- This policy proposes allowing 5+ homes per acre in areas with water/sewer service and closes loopholes that reduce density through other inconsistent dimensional standards.
- Minimizes excessive parking mandates
- Parking minimums (e.g. requiring 2 parking spaces per bedroom or dwelling unit) perpetuates sprawl and promotes auto-oriented (and emission-heavy) patterns of mobility.
- Capping or eliminating parking mandates can free up valuable downtown property, provide developers flexibility to add units, greenspace, or other needs, and reduce stormwater runoff and other environmental impacts of pavement. Developers are still able to provide as much parking as they see fit.
- This policy proposes limiting municipal requirements to no more than one parking space per dwelling unit in areas served by water/wastewater infrastructure. Municipalities can require 1.5 parking spaces for duplexes and multi-unit buildings in areas not served by water/wastewater and located more than 1/4 mile away from public parking.
- Removes limits on allowable uses
- Permitted uses for residential development are often restricted to single-family homes, which has the impact of unnecessary land consumption, racial and socio-economic segregation, and exclusion of a diversity of home types that can meet the needs of all income levels and needs.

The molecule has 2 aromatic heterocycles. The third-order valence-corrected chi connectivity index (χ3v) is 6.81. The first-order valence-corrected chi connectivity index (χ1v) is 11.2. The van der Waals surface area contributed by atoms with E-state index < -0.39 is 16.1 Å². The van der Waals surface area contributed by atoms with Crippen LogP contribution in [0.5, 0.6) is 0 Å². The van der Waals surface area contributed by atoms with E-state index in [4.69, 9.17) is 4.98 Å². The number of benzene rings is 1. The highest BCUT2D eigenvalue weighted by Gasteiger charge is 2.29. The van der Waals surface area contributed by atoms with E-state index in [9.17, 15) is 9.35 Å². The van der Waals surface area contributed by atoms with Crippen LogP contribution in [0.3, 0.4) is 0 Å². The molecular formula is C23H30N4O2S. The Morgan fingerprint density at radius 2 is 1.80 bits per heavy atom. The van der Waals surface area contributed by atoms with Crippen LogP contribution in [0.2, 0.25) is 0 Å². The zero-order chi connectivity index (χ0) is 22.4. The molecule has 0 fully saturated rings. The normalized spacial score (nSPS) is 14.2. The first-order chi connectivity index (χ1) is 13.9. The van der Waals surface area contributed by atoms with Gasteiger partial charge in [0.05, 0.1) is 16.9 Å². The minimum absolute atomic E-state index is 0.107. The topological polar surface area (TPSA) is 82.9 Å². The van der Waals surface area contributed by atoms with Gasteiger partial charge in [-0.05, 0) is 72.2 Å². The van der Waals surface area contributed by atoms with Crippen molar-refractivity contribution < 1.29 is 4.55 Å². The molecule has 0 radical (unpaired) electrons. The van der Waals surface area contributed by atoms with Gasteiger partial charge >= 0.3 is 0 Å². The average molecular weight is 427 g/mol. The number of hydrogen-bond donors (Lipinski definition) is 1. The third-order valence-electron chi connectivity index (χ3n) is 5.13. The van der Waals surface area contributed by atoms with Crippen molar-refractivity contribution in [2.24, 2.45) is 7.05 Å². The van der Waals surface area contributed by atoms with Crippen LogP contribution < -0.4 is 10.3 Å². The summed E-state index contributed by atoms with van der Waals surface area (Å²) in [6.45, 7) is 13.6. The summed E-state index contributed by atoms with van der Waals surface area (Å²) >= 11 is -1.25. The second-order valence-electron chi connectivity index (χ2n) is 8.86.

- Increasing the flexibility of what can be built will enable creative housing solutions and historically common “missing middle” housing.
- This policy proposes to allow duplexes where single family homes are allowed, and fourplexes in areas with water/sewer service.
There are many multifaceted challenges related to our current lack of housing supply.
Last year, the legislature asked for two critical studies that will help to more effectively guide the state’s development patterns and target more systemic changes to our land use laws: the first will assess the State Designation Programs that support Vermont’s compact settlement areas, and the second will explore options to make necessary administrative and jurisdictional updates to the Act 250 program.
Together, these studies will provide an important opportunity to improve planning for and strategic investments in smart growth housing. VNRC recommends the legislature wait until the 2024 session to make jurisdictional changes to Act 250 and the designation program, when they will have more complete data and input from the Agency of Commerce & Community Development (ACCD) and the Natural Resources Board (NRB).
- Jon Groveman Testimony to SNRE
- Kati Gallagher Presentation to SNRE
- Brian Shupe Proposed Language Changes for SNRE
- Other notable provisions: funds rental rehabs, “missing middle” housing, mobile homes and parks, new housing resource navigator positions, bylaw modernization grants, and HomeShare Vermont; establishes project-based tax increment financing; limits how towns can regulate emergency shelters; improves enforcement of the Fair Housing & Public Accommodations Act; and, requires the Division of Fire Safety to report back on ways to reduce the cost of housing development.